Diabetes patients 'missing targets'

More than 1.2 million people with diabetes do not have good blood pressure control while hundreds of thousands are missing blood sugar targets, according to NHS data.

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More than 1.2 million people with diabetes do not have good blood pressure control while hundreds of thousands are missing blood sugar targets, according to NHS data

More than 1.2 million people with diabetes do not have good blood pressure control while hundreds of thousands are missing blood sugar targets, according to NHS data.

The National Diabetes Audit, which covers 88% of GP practices and almost 2.5 million people with diabetes in England and Wales, found just 19% of patients met the three ideal targets on blood sugar, blood pressure and cholesterol.

The targets - set by the National Institute for Health and Care Excellence (Nice) and intended to be used by GPs and nurses - are aimed at keeping people as healthy as possible and preventing life-threatening complications of the disease.

Today's data, which is managed by the Health and Social Care Information Centre (HSCIC), found just 27% of people with Type 1 diabetes met the ideal blood sugar level alongside 66% of those with Type 2.

The ideal blood glucose level is recorded as a HbA1c of less than 58mmol/mol.

On blood pressure, 52% of people with Type 1 but only 38% of those with Type 2 - which is linked to obesity - met the ideal target.

This means more than 1.2 million patients (of the 2.3 million patients whose blood pressure was recorded) had not met the blood pressure target of less than 140/80.

Diabetes is a major risk factor for heart disease. Blood pressure that is not controlled properly increases the risk of heart attacks, heart failure and stroke.

The audit also found that only 30% of people with Type 1 diabetes and 41% of those with Type 2 met the recommended cholesterol level of less than 4mmol/l.

However, 71% of those with Type 1 and 78% of those with Type 2 had cholesterol that was less than 5mmol/l - an NHS target which rewards GPs financially if they meet it.

Some three million people in the UK have diabetes, of whom about 90% have Type 2, which is linked to unhealthy lifestyles.

An extra 850,000 people have Type 2 diabetes but do not know it.

According to the charity Diabetes UK, 24,000 people with diabetes in England and Wales die early each year because of the condition.

Today's report found that of eight basic checks all patients with diabetes should receive on the NHS, just 43% of those with Type 1 and 63% of those with Type 2 received them.

Some 74% of people received eye screening in England, which the report said was too low and "a major concern as diabetic retinopathy remains the commonest cause of blindness in England".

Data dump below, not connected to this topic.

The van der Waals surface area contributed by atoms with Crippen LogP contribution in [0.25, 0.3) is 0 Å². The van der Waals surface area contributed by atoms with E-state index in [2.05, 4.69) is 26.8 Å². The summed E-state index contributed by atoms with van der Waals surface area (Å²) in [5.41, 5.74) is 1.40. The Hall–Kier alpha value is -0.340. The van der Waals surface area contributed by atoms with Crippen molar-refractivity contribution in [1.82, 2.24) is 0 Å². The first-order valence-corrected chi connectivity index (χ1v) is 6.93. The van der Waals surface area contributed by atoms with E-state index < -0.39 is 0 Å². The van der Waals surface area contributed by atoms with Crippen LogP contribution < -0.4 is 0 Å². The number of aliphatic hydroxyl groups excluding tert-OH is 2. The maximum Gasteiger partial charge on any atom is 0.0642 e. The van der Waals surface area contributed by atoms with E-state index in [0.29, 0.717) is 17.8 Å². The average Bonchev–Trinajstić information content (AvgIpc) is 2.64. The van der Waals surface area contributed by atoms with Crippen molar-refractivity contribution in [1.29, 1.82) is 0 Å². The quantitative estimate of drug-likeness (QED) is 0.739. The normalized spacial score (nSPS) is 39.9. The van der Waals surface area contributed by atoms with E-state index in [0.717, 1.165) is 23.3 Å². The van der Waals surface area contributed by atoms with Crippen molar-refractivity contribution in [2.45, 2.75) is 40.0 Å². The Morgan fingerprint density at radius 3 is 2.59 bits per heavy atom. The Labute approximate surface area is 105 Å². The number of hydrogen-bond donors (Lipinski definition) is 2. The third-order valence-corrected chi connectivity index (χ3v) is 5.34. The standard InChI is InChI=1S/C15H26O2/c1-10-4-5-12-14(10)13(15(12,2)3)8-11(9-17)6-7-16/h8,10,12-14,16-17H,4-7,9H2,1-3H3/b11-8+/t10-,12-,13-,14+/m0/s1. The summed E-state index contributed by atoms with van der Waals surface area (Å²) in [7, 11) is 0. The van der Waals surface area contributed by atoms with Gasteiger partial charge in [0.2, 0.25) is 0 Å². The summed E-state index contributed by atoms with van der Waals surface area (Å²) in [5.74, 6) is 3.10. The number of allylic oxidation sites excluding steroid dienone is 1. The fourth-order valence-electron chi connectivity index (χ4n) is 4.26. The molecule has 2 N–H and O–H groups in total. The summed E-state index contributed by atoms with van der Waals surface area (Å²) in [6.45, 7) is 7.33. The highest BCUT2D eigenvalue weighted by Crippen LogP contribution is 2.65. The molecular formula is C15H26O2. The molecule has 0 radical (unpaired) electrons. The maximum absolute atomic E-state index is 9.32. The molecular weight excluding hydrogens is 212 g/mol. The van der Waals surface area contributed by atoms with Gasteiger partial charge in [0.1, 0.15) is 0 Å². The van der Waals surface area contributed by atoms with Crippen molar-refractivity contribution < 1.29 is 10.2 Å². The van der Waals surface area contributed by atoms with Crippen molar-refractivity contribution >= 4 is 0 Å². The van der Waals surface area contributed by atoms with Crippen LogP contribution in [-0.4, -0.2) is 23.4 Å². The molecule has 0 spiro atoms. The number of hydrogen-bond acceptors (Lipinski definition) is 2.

The audit - the largest of its kind in the world - said there was wide variation around the country in achieving the checks.

Dr Bob Young, clinical lead for the audit, said: "Today's audit shows how much scope there is for reducing heart disease and stroke in people with diabetes by achieving the blood pressure treatment target more often."

Barbara Young, chief executive of Diabetes UK, said: "It is concerning that there is still a considerable variation in the percentage of people getting the checks they need to help them manage their condition, with less than 20% getting eight care processes in the worst performing areas while in the best-performing areas over 75% are getting these checks.

"If the NHS in one area can achieve this then why can't it do so in others?

"Also, we are concerned that so few people with Type 1 and Type 2 diabetes are recorded as attending education courses that can help them manage their own diabetes, which can be key in giving people the tools they need to have the best possible chance of a long and healthy life.

"We are also continuing to see a worrying trend where people with Type 1 diabetes, in particular, are less likely to get the checks or to have their condition under control than people with Type 2, and this needs to be tackled by designing systems of care that meet the needs of this often overlooked group."

She added: " While there is some good news in the increase in the proportion of people who are managing their condition, this is increasing much too slowly and, alarmingly, the proportion of people with diabetes who meet the recommended level for blood glucose levels has gone down.

"This is hugely worrying, as having high blood glucose levels over a long period of time increases a person's risk of health complications that have a devastating impact on people's quality of life and are extremely expensive to treat."

An NHS England spokesman said: "In the recently published Global Burden of Disease Study, the UK was shown to have the lowest rates of early death due to diabetes of the 19 wealthy countries included in the analysis.

"However, as the latest NDA (National Diabetes Audit) published today shows, we know there is still a great deal that can be achieved to further reduce morbidity and mortality associated with diabetes through improved care delivery.

"Successful partnerships between those with diabetes and those that deliver care are crucial if we are to continue to improve clinical outcomes and improve the experience of care for those with diabetes.

"The findings of this report are an important message to clinical commissioning groups as they commission diabetes services in England."